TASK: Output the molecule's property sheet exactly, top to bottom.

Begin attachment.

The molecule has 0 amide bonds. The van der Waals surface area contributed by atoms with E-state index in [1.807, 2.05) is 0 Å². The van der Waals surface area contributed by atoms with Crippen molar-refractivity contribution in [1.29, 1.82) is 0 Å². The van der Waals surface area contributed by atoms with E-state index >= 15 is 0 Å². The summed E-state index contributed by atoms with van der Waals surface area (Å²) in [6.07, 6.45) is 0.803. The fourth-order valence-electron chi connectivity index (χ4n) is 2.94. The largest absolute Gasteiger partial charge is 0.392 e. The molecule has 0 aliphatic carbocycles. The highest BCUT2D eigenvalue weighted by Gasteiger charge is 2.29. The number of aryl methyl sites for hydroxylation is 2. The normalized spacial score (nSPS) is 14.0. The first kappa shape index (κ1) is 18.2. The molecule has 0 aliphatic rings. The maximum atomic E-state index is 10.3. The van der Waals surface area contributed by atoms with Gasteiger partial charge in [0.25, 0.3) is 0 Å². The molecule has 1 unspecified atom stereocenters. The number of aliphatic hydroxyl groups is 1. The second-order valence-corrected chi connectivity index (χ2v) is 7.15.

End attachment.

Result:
The molecule has 0 amide bonds. The van der Waals surface area contributed by atoms with E-state index in [1.807, 2.05) is 0 Å². The van der Waals surface area contributed by atoms with Crippen molar-refractivity contribution in [1.29, 1.82) is 0 Å². The van der Waals surface area contributed by atoms with E-state index >= 15 is 0 Å². The summed E-state index contributed by atoms with van der Waals surface area (Å²) in [6.07, 6.45) is 0.803. The fourth-order valence-electron chi connectivity index (χ4n) is 2.94. The largest absolute Gasteiger partial charge is 0.392 e. The molecule has 0 aliphatic carbocycles. The highest BCUT2D eigenvalue weighted by Gasteiger charge is 2.29. The number of aryl methyl sites for hydroxylation is 2. The normalized spacial score (nSPS) is 14.0. The first kappa shape index (κ1) is 18.2. The molecule has 0 aliphatic rings. The maximum atomic E-state index is 10.3. The van der Waals surface area contributed by atoms with Gasteiger partial charge in [0.25, 0.3) is 0 Å². The molecule has 1 unspecified atom stereocenters. The number of aliphatic hydroxyl groups is 1. The second-order valence-corrected chi connectivity index (χ2v) is 7.15.